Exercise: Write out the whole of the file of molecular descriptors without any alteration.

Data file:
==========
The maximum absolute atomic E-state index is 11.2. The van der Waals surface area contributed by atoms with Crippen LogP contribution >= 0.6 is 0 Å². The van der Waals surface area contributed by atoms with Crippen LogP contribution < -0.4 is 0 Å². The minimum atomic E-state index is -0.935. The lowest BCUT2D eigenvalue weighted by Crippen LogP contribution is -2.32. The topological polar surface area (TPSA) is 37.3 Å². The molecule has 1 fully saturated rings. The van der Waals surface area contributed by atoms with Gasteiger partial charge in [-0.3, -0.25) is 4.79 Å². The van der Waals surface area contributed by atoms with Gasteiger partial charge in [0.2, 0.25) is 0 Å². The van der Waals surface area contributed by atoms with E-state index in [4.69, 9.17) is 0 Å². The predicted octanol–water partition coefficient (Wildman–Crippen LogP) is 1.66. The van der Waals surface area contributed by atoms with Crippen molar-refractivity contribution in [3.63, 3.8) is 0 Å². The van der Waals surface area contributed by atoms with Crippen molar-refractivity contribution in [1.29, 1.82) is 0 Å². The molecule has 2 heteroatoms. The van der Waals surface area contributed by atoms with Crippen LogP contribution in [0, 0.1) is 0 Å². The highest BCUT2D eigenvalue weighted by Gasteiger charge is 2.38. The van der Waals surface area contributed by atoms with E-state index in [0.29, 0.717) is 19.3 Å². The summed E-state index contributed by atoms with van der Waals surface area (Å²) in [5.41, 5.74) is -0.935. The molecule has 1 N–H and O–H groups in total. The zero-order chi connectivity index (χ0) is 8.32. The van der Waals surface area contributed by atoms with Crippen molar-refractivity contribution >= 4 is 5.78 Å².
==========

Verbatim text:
The maximum absolute atomic E-state index is 11.2. The van der Waals surface area contributed by atoms with Crippen LogP contribution >= 0.6 is 0 Å². The van der Waals surface area contributed by atoms with Crippen LogP contribution < -0.4 is 0 Å². The minimum atomic E-state index is -0.935. The lowest BCUT2D eigenvalue weighted by Crippen LogP contribution is -2.32. The topological polar surface area (TPSA) is 37.3 Å². The molecule has 1 fully saturated rings. The van der Waals surface area contributed by atoms with Gasteiger partial charge in [-0.3, -0.25) is 4.79 Å². The van der Waals surface area contributed by atoms with Gasteiger partial charge in [0.2, 0.25) is 0 Å². The van der Waals surface area contributed by atoms with E-state index in [4.69, 9.17) is 0 Å². The predicted octanol–water partition coefficient (Wildman–Crippen LogP) is 1.66. The van der Waals surface area contributed by atoms with Crippen molar-refractivity contribution in [3.63, 3.8) is 0 Å². The van der Waals surface area contributed by atoms with Crippen molar-refractivity contribution in [1.29, 1.82) is 0 Å². The molecule has 2 heteroatoms. The van der Waals surface area contributed by atoms with Crippen LogP contribution in [0, 0.1) is 0 Å². The highest BCUT2D eigenvalue weighted by Gasteiger charge is 2.38. The van der Waals surface area contributed by atoms with E-state index in [0.29, 0.717) is 19.3 Å². The summed E-state index contributed by atoms with van der Waals surface area (Å²) in [5.41, 5.74) is -0.935. The molecule has 1 N–H and O–H groups in total. The zero-order chi connectivity index (χ0) is 8.32. The van der Waals surface area contributed by atoms with Crippen molar-refractivity contribution >= 4 is 5.78 Å².